Friday, July 27, 2018

Making ends meet:

Household debt in UK 'worse than at any time on record'.  British household finances among most indebted in major western countries.

British households spent around £900 more on average than they received in income during 2017. The Office for National Statistics said the shortfall amounted to nearly £25bn – equal to almost a quarter of the NHS budget – and the overspend was mostly paid for with borrowed money, though households also ran down savings.

Analysts warned that a squeeze on household incomes from benefit cuts, lackluster wages and high inflation would continue to force poorer households to borrow more to pay basic billsThe ONS said households took out nearly £80bn in loans in 2017, the most in a decade. But they deposited just £37bn with UK banks, the least since 2011. 

Last year official data showed unsecured credit – such as credit cards and payday loans – climbed to a record high of more than £205bn while the consultancy PwC said its own measure showed consumer debts rising above £300bn.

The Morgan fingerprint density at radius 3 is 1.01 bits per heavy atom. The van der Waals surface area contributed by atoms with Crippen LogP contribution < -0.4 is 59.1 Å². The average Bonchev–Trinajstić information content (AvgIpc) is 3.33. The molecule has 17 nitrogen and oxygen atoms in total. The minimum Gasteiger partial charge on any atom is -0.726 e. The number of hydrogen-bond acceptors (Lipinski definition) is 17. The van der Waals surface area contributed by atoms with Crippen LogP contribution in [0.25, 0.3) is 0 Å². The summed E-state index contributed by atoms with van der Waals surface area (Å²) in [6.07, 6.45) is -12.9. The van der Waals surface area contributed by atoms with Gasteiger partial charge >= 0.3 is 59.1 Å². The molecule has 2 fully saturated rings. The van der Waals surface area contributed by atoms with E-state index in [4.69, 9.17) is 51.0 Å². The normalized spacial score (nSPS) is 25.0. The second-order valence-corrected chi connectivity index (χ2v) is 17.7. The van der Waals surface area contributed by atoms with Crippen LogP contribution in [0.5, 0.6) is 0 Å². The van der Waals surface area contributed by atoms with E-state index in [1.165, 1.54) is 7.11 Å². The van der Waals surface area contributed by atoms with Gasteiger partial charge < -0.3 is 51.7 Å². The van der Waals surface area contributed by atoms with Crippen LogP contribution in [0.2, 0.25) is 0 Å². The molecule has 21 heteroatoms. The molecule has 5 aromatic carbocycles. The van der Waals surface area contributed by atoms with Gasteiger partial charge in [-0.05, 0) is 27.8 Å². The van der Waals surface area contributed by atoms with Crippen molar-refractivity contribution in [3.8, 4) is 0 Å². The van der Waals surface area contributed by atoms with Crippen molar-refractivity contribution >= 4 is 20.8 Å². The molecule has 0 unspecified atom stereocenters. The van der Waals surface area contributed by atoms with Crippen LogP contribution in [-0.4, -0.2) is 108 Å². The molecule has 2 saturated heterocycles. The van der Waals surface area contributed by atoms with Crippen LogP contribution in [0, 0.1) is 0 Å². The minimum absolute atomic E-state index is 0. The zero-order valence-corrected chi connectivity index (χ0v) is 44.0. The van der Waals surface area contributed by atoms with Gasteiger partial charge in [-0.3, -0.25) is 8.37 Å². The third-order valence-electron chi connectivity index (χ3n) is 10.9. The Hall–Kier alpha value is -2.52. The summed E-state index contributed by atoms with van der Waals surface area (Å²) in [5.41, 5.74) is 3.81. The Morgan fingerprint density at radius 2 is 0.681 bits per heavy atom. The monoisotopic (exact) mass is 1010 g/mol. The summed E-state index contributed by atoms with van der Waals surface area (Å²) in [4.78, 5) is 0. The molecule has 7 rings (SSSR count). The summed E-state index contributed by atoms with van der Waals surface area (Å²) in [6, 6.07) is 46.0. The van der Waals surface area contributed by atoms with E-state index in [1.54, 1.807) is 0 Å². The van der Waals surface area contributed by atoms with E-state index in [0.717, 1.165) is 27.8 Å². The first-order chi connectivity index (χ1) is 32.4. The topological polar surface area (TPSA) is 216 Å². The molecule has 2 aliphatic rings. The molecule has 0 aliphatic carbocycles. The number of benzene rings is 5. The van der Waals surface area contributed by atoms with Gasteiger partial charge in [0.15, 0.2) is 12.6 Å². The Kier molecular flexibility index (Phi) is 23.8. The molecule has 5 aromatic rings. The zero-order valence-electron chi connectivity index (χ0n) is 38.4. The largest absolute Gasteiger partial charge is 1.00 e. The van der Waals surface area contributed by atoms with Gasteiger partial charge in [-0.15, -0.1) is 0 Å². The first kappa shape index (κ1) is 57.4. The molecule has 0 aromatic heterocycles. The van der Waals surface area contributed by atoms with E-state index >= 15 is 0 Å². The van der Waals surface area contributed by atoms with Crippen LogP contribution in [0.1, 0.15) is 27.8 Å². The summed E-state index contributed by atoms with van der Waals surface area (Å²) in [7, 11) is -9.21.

StepChange, which provides advice for indebted households, said the poorest were in constant need of credit to keep their heads above water.
The charity’s chief executive, Phil Andrew, criticised the ONS for saying that households were living beyond their means, which he said implied they could cut back if they wanted to.
“It’s really unfortunate that this very useful data is so heavily sprinkled with the phrase that households are ‘living beyond their means’. The reality is that too many households, here in Britain, in 2018, simply cannot make ends meet, however hard they try.” He added: “Not having enough money to make ends meet is not the same thing as living beyond your means – which implies you have a choice, when too many people do not.”
Tom Selby, a research analyst at financial adviser AJ Bell, said  “For people having to borrow to make ends meet, saving for the future might feel like a luxury they simply cannot afford.”
According to ONS figures, the poorest 10% of households spent two and a half times their disposable income, on average, in the financial year ending 2017 – while the richest 10% spent less than half of their available income during the same period. 

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